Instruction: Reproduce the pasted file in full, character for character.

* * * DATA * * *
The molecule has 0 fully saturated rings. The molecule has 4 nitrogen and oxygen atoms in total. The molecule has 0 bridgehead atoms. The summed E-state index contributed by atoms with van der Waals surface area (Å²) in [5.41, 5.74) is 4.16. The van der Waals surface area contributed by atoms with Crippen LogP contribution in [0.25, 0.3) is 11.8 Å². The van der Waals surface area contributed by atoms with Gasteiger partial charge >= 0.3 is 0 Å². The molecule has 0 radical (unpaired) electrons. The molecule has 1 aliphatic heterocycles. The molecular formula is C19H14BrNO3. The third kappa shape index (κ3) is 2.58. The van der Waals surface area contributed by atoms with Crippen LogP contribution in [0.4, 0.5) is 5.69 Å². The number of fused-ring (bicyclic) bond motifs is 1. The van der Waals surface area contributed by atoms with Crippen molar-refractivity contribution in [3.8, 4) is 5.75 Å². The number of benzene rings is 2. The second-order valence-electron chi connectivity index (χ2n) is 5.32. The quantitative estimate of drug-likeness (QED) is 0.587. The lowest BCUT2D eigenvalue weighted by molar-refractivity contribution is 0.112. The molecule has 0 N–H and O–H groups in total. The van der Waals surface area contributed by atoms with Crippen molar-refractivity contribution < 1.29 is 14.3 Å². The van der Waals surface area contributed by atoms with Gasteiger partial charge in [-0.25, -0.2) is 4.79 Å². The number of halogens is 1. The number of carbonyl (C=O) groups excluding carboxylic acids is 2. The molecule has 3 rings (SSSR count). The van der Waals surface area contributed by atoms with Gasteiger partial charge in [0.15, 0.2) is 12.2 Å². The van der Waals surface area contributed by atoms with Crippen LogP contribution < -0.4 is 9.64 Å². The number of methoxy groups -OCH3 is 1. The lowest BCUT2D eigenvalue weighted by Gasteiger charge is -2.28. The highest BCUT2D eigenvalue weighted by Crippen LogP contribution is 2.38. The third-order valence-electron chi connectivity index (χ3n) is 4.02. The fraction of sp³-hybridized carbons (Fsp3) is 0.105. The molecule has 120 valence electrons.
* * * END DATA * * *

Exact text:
The molecule has 0 fully saturated rings. The molecule has 4 nitrogen and oxygen atoms in total. The molecule has 0 bridgehead atoms. The summed E-state index contributed by atoms with van der Waals surface area (Å²) in [5.41, 5.74) is 4.16. The van der Waals surface area contributed by atoms with Crippen LogP contribution in [0.25, 0.3) is 11.8 Å². The van der Waals surface area contributed by atoms with Gasteiger partial charge >= 0.3 is 0 Å². The molecule has 0 radical (unpaired) electrons. The molecule has 1 aliphatic heterocycles. The molecular formula is C19H14BrNO3. The third kappa shape index (κ3) is 2.58. The van der Waals surface area contributed by atoms with Crippen LogP contribution in [0.4, 0.5) is 5.69 Å². The number of fused-ring (bicyclic) bond motifs is 1. The van der Waals surface area contributed by atoms with Crippen molar-refractivity contribution in [3.8, 4) is 5.75 Å². The number of benzene rings is 2. The second-order valence-electron chi connectivity index (χ2n) is 5.32. The quantitative estimate of drug-likeness (QED) is 0.587. The lowest BCUT2D eigenvalue weighted by molar-refractivity contribution is 0.112. The molecule has 0 N–H and O–H groups in total. The van der Waals surface area contributed by atoms with Crippen molar-refractivity contribution < 1.29 is 14.3 Å². The van der Waals surface area contributed by atoms with Gasteiger partial charge in [-0.25, -0.2) is 4.79 Å². The number of halogens is 1. The number of carbonyl (C=O) groups excluding carboxylic acids is 2. The molecule has 3 rings (SSSR count). The van der Waals surface area contributed by atoms with Gasteiger partial charge in [0.15, 0.2) is 12.2 Å². The van der Waals surface area contributed by atoms with Crippen LogP contribution < -0.4 is 9.64 Å². The number of methoxy groups -OCH3 is 1. The lowest BCUT2D eigenvalue weighted by Gasteiger charge is -2.28. The highest BCUT2D eigenvalue weighted by Crippen LogP contribution is 2.38. The third-order valence-electron chi connectivity index (χ3n) is 4.02. The fraction of sp³-hybridized carbons (Fsp3) is 0.105. The molecule has 120 valence electrons.